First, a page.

While working at Hanford, David and a couple of coworkers, .Jim Holmes and John Williams, decided that it would be fun to take a wine making class at Columbia Basin College. A short while later, Jim and John started a vineyard and became very successful at winemaking. David and Patricia took the plunge in the early 80’s and purchased a vineyard. Their grapes were so good, Patricia was soon known as “The Queen of the Mountain.” Their premium grapes are used by some of the elite wineries in the region to produce Cabernet Sauvignon, Merlot, Cabernet Franc and Syrah.
Another way to get to know a great wine is by pairing it with some great food. This evening’s offerings came from Bin No 20 Steak, Seafood and Wine Bar http://www.bin20.com/.
The sushi rolls, braised lamb and porcini mushrooms paired deliciously well with the wines. Adding Nature’s blessing to the evening was the beautiful sunset. The event was hosted by Auction of Washington Wines – with part of the proceeds going to Children’s Hospital.
More Delicious Wines
Although the evening of wine tasting ended, tomorrow was another day. There are 200 wineries within an hour’s drive of the Tri-Cities so there are plenty of choices.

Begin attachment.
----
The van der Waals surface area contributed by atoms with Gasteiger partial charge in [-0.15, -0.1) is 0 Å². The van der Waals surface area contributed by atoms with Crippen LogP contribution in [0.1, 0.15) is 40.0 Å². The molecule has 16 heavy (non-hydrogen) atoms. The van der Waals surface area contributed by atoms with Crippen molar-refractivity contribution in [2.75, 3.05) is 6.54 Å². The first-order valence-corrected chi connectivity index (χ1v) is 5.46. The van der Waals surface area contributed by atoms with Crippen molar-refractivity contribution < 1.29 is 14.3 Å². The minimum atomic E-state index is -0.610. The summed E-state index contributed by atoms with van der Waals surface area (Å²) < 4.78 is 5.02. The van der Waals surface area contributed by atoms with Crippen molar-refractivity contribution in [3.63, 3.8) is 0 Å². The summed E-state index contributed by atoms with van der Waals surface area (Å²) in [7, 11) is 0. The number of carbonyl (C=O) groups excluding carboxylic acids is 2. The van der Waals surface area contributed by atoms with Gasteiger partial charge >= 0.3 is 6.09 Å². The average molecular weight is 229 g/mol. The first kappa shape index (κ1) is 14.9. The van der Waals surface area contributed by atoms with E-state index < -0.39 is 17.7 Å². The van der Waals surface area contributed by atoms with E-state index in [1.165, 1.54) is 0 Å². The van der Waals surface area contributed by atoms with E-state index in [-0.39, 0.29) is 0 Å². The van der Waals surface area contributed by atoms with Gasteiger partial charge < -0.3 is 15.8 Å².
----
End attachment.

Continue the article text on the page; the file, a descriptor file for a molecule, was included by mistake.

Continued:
Rob Griffin of Bernard Griffin Winery http://www.barnardgriffin.com/ was the next visit on our weekend adventure. Rob received his degree at UC Davis and graduated Cum Laude in fermentation science. Rob then took his skills to Eastern Washington in the late 1970’s and was winemaker at Preston Premium Wines http://www.prestonwines.com/ , the third licensed winery in Washington. Rob went on to work at other prestigious wineries in Eastern Washington and, in the early 1980’s, he and his wife Deborah Bernard started winemaking for themselves.
Over the years their winemaking expanded and Barnard Griffin Winery has won many awards. As is the case in many family-owned wineries – it really is a family enterprise. Deborah’s fused glass art work will be displayed in their new wine bar. Their two daughters are also involved, Megan as staff enologist and Elise as marketing director.